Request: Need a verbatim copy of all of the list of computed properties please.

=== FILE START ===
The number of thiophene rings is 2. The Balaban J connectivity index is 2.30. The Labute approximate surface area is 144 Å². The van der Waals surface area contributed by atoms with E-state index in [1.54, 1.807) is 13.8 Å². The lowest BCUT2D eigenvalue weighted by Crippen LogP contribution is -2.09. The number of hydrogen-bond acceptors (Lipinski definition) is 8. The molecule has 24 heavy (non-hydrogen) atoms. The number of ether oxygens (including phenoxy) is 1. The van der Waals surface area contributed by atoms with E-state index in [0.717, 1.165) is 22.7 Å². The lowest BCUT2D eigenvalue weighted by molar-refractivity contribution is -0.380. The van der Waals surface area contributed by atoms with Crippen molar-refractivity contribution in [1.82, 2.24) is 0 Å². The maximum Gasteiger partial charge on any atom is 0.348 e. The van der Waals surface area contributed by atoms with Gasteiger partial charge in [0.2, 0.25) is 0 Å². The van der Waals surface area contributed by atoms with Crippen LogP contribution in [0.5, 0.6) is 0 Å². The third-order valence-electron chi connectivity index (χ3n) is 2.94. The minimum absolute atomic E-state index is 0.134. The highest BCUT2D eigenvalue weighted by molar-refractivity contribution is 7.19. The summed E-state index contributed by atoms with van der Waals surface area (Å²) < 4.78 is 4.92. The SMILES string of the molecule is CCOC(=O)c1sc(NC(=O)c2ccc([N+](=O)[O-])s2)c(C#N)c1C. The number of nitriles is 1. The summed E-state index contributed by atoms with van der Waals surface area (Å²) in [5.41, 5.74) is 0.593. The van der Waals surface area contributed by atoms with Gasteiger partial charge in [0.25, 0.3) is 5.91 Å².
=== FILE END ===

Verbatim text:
The number of thiophene rings is 2. The Balaban J connectivity index is 2.30. The Labute approximate surface area is 144 Å². The van der Waals surface area contributed by atoms with E-state index in [1.54, 1.807) is 13.8 Å². The lowest BCUT2D eigenvalue weighted by Crippen LogP contribution is -2.09. The number of hydrogen-bond acceptors (Lipinski definition) is 8. The molecule has 24 heavy (non-hydrogen) atoms. The number of ether oxygens (including phenoxy) is 1. The van der Waals surface area contributed by atoms with E-state index in [0.717, 1.165) is 22.7 Å². The lowest BCUT2D eigenvalue weighted by molar-refractivity contribution is -0.380. The van der Waals surface area contributed by atoms with Crippen molar-refractivity contribution in [1.82, 2.24) is 0 Å². The maximum Gasteiger partial charge on any atom is 0.348 e. The van der Waals surface area contributed by atoms with Gasteiger partial charge in [0.2, 0.25) is 0 Å². The van der Waals surface area contributed by atoms with Crippen LogP contribution in [0.5, 0.6) is 0 Å². The third-order valence-electron chi connectivity index (χ3n) is 2.94. The minimum absolute atomic E-state index is 0.134. The highest BCUT2D eigenvalue weighted by molar-refractivity contribution is 7.19. The summed E-state index contributed by atoms with van der Waals surface area (Å²) < 4.78 is 4.92. The SMILES string of the molecule is CCOC(=O)c1sc(NC(=O)c2ccc([N+](=O)[O-])s2)c(C#N)c1C. The number of nitriles is 1. The summed E-state index contributed by atoms with van der Waals surface area (Å²) in [5.41, 5.74) is 0.593. The van der Waals surface area contributed by atoms with Gasteiger partial charge in [0.25, 0.3) is 5.91 Å².